If the rest of the Alpinist Film Festival went as well as the opening snow night, it won’t be long before this regional, niche film festival claims higher, broader ground. From Christian Beckwith’s welcome just after 7 p.m., to the rolling credits of Brendan Kiernan’s well-executed “The Line”—the story of Mark Newcomb’s quest to ski a new route on 8013-meter Shishapangma—after 10:30, it was an emotional roller coaster.
Forget ski porn. Ski night was about “why”. As in, why we live in the mountains and, in particular, why we choose the Teton Mountains. As Beckwith explained in his intro, it wasn’t too long before the festival—as they were making final selections, in fact—that they realized they had the opportunity to have an all-Jackson Hole ski night. Far more than just gratuitous ski porn.
Yes, the TGR guys were there, but they kept it reined in with two appropriately short films: one a dedication to Doug Coombs and his pioneering contribution to big-mountain skiing as we know it today, and the other a somewhat panned 3-minute short of Jamie Pierre’s 255-foot huck for Jesus titled “The Jesus Jump.”
The night was dedicated to Doug Coombs and opened with the most emotional film of the evening, hands-down. “In Doug’s Words” is a film of the last interview with Coombs before he died in a fall from a cliff only a few short weeks later in La Grave, France. Rick Hunt, Jackson Hole native and long-time friend and ski/climbing partner of Coombs, introduced the film. While Rick’s speaking presence left something to be desired, what he wrote about Doug (“I just have to read this,” he said as he began reading directly from his paper), how he embodied the free spirit of skiing and the impression he made on skiing and everyone who knew him hit the nail on the head. It was great to see and hear Doug again; when it was over just six minutes later, there was nary a dry eye in the house.
“Town Down” captured the spirit of the so far 25-year run of the Town Downhill on Snow King Mountain, showing it as a Jackson Hole institution that never fails to satisfy on many levels. While a serious race, it also has its fun-factor (embodied in the relatively new “Phat and Baggy” division) and its fraternal factor (everyone who dedicates so much time to preparing the course and making it happen). A well-timed showing given the running of the Town Downhill the weekend before.
David Gonzales‘ 9-minute short on the Igneous ski company was rich enough to feel quite a bit longer. Or maybe it was my infatuation with their craftsmanship combined with my desire for a custom pair for myself…or maybe it was just my full bladder.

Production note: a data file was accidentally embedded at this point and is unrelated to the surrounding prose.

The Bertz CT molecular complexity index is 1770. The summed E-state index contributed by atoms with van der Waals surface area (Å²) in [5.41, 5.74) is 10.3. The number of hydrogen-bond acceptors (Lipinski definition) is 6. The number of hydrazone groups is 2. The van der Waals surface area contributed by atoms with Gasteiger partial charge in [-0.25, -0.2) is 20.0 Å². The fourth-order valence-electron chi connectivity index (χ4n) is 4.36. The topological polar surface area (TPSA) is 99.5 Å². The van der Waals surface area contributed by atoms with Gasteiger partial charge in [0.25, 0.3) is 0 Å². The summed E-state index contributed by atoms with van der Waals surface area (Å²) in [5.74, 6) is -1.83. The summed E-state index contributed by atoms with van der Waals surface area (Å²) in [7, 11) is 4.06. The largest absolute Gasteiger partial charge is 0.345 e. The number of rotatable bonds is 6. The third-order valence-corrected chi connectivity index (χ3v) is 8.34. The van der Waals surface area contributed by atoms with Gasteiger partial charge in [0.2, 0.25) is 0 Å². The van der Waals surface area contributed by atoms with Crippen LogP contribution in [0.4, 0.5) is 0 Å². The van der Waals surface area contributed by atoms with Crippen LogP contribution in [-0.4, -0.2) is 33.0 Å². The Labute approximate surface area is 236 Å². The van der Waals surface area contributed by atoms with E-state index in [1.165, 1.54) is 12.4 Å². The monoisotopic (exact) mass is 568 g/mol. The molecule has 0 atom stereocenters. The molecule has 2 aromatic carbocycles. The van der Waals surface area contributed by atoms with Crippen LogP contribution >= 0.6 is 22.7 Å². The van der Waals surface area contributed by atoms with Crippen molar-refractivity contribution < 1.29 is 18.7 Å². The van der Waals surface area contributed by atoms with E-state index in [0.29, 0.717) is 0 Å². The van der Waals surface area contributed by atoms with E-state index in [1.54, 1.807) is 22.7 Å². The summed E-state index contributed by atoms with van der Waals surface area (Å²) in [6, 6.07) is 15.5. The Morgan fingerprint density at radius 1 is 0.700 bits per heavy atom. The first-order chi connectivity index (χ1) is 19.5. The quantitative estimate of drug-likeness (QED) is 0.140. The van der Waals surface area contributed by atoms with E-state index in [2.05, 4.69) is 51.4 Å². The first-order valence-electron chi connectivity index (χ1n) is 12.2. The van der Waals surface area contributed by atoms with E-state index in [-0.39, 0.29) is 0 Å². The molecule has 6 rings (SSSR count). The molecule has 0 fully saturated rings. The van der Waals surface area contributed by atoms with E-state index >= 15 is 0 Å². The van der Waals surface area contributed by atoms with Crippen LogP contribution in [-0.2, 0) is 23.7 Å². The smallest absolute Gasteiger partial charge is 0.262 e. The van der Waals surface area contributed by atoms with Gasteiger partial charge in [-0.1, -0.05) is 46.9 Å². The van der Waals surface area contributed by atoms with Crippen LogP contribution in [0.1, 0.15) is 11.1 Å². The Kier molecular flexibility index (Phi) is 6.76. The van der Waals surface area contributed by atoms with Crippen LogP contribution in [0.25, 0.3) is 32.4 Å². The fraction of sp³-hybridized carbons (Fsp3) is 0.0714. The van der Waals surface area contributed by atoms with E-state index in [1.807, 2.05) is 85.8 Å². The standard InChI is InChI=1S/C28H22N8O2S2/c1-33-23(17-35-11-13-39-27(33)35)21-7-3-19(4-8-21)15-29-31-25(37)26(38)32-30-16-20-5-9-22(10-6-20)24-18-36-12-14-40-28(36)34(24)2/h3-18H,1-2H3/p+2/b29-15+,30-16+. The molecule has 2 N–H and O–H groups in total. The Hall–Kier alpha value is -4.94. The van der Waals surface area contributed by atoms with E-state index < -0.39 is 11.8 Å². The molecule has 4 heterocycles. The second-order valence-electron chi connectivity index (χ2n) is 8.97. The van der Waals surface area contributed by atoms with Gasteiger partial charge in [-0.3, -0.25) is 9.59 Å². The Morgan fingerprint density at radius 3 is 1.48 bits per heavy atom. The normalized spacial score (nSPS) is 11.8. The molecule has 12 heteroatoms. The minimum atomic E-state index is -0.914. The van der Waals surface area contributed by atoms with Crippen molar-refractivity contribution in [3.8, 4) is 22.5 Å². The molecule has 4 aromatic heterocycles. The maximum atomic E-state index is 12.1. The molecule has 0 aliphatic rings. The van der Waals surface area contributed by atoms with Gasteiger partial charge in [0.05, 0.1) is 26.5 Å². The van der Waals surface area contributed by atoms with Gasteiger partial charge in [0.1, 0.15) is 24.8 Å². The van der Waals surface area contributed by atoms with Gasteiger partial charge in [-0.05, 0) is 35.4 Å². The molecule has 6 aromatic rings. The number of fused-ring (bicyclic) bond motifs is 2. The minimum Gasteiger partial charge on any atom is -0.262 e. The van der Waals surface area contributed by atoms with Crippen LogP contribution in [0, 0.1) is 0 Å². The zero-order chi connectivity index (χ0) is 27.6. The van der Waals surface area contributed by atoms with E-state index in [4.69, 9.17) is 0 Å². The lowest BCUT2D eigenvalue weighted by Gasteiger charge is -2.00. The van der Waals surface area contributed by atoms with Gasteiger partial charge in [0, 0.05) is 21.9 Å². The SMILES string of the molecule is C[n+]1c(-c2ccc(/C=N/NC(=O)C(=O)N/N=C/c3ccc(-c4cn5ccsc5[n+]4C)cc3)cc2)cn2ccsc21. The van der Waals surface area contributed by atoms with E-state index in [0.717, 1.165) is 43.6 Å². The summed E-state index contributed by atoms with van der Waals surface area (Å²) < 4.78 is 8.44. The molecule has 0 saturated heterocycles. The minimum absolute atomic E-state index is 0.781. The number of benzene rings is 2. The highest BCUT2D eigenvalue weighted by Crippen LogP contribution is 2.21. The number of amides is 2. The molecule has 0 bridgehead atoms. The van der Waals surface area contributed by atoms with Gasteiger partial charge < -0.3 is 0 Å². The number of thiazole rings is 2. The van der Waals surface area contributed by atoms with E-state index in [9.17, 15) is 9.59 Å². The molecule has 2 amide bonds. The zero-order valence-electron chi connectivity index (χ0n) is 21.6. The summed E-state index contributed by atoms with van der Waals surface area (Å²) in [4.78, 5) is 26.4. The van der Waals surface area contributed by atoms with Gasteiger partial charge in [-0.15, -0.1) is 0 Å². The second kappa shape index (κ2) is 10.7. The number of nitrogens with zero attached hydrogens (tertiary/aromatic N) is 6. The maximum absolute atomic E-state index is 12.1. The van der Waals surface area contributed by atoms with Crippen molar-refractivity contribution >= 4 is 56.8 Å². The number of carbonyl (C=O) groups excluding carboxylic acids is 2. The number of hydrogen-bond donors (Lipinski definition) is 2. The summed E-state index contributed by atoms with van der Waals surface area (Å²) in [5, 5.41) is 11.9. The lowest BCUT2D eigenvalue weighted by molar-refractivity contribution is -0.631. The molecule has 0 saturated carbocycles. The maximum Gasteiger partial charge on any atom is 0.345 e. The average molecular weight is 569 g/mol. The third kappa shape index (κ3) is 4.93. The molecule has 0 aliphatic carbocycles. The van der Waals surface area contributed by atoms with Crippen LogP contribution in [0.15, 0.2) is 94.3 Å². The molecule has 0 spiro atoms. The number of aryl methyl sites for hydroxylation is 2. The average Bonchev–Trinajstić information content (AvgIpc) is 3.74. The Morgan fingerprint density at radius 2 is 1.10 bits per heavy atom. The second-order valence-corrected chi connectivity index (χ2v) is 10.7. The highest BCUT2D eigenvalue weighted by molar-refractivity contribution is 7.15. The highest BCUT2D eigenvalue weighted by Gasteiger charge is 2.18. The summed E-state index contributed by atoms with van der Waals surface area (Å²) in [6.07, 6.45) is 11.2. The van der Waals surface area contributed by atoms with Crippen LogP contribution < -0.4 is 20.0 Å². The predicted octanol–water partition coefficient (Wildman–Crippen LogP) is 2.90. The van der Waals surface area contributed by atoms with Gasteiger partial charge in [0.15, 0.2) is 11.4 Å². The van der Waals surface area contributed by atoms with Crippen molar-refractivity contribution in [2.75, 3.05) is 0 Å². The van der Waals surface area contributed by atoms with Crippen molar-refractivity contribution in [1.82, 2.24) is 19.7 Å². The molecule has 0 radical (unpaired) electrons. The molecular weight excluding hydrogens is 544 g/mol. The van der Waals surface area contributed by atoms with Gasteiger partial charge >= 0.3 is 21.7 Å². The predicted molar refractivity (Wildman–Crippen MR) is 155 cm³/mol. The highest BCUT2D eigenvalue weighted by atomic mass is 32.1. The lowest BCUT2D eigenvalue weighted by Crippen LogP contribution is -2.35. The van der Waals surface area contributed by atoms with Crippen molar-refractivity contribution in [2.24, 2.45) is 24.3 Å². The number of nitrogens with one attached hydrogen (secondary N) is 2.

After the intermission, the evening ended with the 55-minute feature film “The Line,” Jackson Hole native and consummate alpinist Mark Newcomb’s quest to make it to the top and ski off of an 8000-meter peak. Interspersing Mark’s upbringing in the Tetons with footage of the team making their way too, up and off of Shishapangma, filmmaker Kiernan put together a film that, to paraphrase Mark’s words, made a good film out of a mediocre story.
But perhaps the most interesting film of the night was “Legends of the Fall Line,” Piton Productions‘ retrospective of the history of skiing in the Tetons. The story is one that has been ripe to be told for some time (and could, I’m sure, be told from several perspectives). Hats off to them for getting interviews of Teton skiing pioneers before these genuine and influential people have passed on. Just seeing Virginia Huidekoper and Betty Woolsey speak about their experiences in the early days of skiing in the Tetons makes one envious of that special time. It also focuses quite a bit on Bill Briggs—successful early ski off the Grand and how that became a turning point in big-mountain skiing. Conspicuously absent, however, is any mention of the development of Jackson Hole Ski Corp, especially considering the amount of footage dedicated to Barry Corbet (not to mention the fact that the Alpinist Film Festival began its life as the Barry Corbet Film Festival).
In the end, it was a well-rounded evening of fantastic ski alpinism footage. Not sure how y’all are going to top it next year, but I look forward to the offering.
PS: After having done a little post-post surfing, just wanted to give props to Jim S for saying some of the things I forgot to about the Center and this festival in his jh underground blog today.